I have strong feeling that the function, $$ f_\alpha (x) = \sum_{n=0}^\infty \frac{x^n}{n!\Gamma(1+n\alpha)}, $$ is a known special function (here $\Gamma(x)$ is the usual extension of the factorial). Is this the case?

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    $\begingroup$ Without the factorial, this would be the Mittag-Leffler function. Dividing on that factorial corresponds to a kind of Laplace transform. I don't think that Laplace transform of a Mittag-Leffler function is a "known function". $\endgroup$ Apr 10, 2014 at 3:14
  • $\begingroup$ You are right in that sense. I am wondering if there are other ways to identify this. The problem shows up in number theory my initial inclination is Bessel Functions. $\endgroup$ Apr 10, 2014 at 3:25
  • $\begingroup$ When $\alpha>1$ is irrational, I can prove that it does not satisfy any linear ODE with polynomial coefficients. So it is unlikely to be related to Bessel or to any special function. $\endgroup$ Apr 10, 2014 at 3:33
  • $\begingroup$ How about $\alpha \in (-1,0)?$ if I don't mind asking. $\endgroup$ Apr 10, 2014 at 3:35
  • $\begingroup$ If $\alpha<0$ my arguments are not valid, but then all depends on the arithmetic nature of alpha, how close its multiples can approximate integers. Still does not look like anything familiar. $\endgroup$ Apr 10, 2014 at 3:49

2 Answers 2


This is an entire function of order $1/\alpha$ when $\alpha>1$. So for irrational $\alpha$ it cannot satisfy any linear differential equation with polynomial coefficients. If $0<\alpha<1$, the order is $1$ but the type is minimal, so again it cannot satisfy any such equation. This excludes most special functions. (But does not exclude their compositions with some irrational power inside).

Entire solutions of linear differential equations with polynomial coefficients have rational order and normal type.

One can obtain an integral representation of this function by taking the integral representation of the Mittag-Leffler function and then a sort of Laplace transform of it.

Edit. If $\alpha=1$ it is expressed in terms of a Bessel function as the comment below shows.

  • $\begingroup$ It is related to special functions! dlmf.nist.gov/10.46. Regardless, you helped me get in the right direction so I shall accept the answer anyway. $\endgroup$ Apr 10, 2014 at 3:45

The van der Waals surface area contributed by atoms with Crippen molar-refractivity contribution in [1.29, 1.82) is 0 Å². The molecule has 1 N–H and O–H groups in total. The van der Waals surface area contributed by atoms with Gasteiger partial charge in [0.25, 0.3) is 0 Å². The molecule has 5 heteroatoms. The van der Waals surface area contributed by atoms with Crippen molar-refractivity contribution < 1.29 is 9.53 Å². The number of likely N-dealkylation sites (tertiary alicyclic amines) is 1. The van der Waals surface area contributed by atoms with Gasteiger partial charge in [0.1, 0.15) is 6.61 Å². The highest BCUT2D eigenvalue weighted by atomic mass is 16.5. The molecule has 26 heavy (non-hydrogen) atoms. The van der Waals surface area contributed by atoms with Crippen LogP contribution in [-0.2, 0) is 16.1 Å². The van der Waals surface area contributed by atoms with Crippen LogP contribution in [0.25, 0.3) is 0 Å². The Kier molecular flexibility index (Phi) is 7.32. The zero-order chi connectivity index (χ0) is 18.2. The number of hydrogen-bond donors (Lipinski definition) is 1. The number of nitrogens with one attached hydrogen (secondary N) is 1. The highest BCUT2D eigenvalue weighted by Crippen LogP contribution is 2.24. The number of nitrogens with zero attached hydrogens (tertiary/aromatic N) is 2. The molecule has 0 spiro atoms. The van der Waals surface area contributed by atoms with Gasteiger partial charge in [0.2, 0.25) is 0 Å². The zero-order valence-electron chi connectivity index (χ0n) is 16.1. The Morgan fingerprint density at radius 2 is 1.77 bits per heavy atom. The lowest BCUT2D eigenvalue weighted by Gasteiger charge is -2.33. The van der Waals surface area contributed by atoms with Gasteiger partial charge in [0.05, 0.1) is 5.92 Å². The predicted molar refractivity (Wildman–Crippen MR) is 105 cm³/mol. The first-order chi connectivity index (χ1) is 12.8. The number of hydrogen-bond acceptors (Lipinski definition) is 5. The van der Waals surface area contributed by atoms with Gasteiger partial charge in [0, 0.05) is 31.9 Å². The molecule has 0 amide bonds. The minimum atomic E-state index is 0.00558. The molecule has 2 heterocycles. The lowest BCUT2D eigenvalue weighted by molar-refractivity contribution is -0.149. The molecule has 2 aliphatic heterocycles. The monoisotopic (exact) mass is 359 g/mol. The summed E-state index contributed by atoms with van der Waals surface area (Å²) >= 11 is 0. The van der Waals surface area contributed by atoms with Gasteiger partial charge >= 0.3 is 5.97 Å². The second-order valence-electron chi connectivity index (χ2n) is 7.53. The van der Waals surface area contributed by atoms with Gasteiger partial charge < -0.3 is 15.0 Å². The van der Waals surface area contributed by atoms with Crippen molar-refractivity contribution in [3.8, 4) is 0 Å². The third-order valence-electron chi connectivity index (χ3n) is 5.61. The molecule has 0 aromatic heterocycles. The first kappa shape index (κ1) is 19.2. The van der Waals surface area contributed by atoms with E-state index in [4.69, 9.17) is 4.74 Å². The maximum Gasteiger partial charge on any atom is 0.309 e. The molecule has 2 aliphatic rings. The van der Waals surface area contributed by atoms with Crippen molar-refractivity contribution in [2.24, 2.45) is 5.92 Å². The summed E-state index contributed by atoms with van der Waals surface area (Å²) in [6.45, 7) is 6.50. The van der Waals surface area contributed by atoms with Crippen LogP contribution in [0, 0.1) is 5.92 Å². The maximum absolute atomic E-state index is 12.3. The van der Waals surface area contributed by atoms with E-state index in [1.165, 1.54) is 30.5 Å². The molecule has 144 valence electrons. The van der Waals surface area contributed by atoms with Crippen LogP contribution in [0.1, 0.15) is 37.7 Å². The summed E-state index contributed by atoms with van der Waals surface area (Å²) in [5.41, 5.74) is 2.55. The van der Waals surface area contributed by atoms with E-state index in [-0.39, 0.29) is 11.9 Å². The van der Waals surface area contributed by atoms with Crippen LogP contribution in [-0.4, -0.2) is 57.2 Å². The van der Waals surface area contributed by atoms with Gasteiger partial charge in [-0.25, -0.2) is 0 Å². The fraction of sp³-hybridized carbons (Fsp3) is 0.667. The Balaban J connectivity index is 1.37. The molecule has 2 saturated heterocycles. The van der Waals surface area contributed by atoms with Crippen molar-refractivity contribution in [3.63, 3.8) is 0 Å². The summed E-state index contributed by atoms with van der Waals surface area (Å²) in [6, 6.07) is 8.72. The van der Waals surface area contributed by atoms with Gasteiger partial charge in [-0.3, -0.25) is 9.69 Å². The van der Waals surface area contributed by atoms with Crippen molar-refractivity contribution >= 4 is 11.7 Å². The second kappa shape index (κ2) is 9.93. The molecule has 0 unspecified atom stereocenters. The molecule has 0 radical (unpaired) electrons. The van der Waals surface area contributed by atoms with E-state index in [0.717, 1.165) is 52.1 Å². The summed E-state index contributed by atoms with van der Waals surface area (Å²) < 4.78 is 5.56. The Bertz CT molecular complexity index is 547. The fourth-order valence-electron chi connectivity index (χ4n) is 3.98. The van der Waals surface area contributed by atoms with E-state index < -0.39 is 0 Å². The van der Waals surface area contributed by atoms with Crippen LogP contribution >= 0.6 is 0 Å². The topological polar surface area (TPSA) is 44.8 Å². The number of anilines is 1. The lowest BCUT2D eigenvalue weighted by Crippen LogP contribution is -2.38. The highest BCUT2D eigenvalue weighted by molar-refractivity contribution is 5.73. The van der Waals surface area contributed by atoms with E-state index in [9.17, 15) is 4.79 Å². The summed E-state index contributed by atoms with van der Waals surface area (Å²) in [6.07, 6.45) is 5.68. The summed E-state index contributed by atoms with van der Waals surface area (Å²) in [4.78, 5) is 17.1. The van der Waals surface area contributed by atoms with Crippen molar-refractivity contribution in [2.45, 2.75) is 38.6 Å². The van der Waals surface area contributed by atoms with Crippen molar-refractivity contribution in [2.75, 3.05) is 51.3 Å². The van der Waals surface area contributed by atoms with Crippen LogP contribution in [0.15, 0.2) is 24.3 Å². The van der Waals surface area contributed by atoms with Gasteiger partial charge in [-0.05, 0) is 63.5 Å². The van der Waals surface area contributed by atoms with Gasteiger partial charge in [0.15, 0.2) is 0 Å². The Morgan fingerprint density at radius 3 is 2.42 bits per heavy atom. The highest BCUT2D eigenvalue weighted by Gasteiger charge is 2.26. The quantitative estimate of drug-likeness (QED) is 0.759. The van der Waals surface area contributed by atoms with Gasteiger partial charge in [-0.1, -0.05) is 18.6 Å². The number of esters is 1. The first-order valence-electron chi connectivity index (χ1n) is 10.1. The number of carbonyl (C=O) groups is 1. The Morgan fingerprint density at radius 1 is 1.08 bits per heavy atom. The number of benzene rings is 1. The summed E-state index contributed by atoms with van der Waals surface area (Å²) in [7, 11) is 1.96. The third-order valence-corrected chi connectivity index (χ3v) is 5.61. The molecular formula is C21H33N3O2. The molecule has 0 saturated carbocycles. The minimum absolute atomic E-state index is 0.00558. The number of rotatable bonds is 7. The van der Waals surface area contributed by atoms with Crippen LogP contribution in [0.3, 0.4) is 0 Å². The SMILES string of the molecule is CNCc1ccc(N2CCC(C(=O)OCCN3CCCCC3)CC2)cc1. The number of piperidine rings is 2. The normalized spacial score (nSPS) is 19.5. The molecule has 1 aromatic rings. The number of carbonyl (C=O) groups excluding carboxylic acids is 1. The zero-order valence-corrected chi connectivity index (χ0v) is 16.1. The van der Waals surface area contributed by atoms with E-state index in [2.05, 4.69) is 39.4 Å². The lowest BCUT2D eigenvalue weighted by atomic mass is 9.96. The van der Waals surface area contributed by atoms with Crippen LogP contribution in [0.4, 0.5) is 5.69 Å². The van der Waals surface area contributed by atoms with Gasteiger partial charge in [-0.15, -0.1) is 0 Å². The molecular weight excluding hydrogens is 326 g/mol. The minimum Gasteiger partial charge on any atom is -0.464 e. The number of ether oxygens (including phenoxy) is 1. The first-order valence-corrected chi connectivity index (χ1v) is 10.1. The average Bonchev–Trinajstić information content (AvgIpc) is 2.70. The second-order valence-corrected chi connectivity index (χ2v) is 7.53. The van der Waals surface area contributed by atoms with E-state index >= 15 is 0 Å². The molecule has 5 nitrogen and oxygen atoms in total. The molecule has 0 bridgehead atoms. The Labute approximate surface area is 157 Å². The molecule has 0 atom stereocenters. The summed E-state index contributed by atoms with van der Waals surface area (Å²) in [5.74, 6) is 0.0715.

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    $\begingroup$ The reference you gave shows relation to Bessel functions when $\alpha=1$ only. $\endgroup$ Apr 10, 2014 at 3:53
  • $\begingroup$ What do you mean by rational order and normal type? $\endgroup$
    – joaopa
    Apr 10, 2014 at 8:53
  • $\begingroup$ For the definition of order and type, see any book which has "Entire functions" in the title, the best one is Levin, Lectures on entire functions, or another book of the same author. $\endgroup$ Apr 10, 2014 at 13:47

This is so-called generalized Mittag-Leffler function, more exactly the Wright function (as series ) or the Fox function (as inverse Mellin transform). A lot is known about them

Start with 1. http://en.wikipedia.org/wiki/Fox%E2%80%93Wright_function You may use inet search with these names.

Other useful references are:

  1. A.Kilbas, M.Saigo. H-transforms: theory and applications. http://books.google.ru/books?id=SL-HqdvUYzEC&pg=PA352&lpg=PA352&dq=Kilbas+saigo&source=bl&ots=xuQ-J79z6c&sig=RrYNqEKUIYv64RuK6urTemqUC28&hl=ru&sa=X&ei=eG5LU9bKEoa7ygOt4oCACQ&ved=0CD8Q6AEwAg#v=onepage&q=Kilbas%20saigo&f=false

  2. A.M. Mathai, Ram Kishore Saxena, Hans J. Haubold. The H-Function: Theory and Applications. http://www.springer.com/physics/theoretical,+mathematical+%26+computational+physics/book/978-1-4419-0915-2

  3. Papers of V.Kiryakova, e.g. Multiple (multiindex) Mittag–Leffler functions and relations to generalized fractional calculus: http://www.sciencedirect.com/science/article/pii/S0377042700002922 (and much more her papers on the subject).

  4. MULTI-PARAMETRIC MITTAG-LEFFLER FUNCTIONS AND THEIR EXTENSION. Anatoly A. Kilbas , Anna A. Koroleva, Sergei V. Rogosin: http://link.springer.com/article/10.2478/s13540-013-0024-9

and so on... For sure you will find enough in these references, hope it will be useful!

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    $\begingroup$ Hey Sergi. Some work is coming out of this answer and I would like to try to give you an acknowledgement. Could you PM me your full name so you can get credit? $\endgroup$ Sep 26, 2014 at 23:15
  • $\begingroup$ Thank you, but how to find your PM? $\endgroup$
    – Sergei
    Sep 28, 2014 at 19:37

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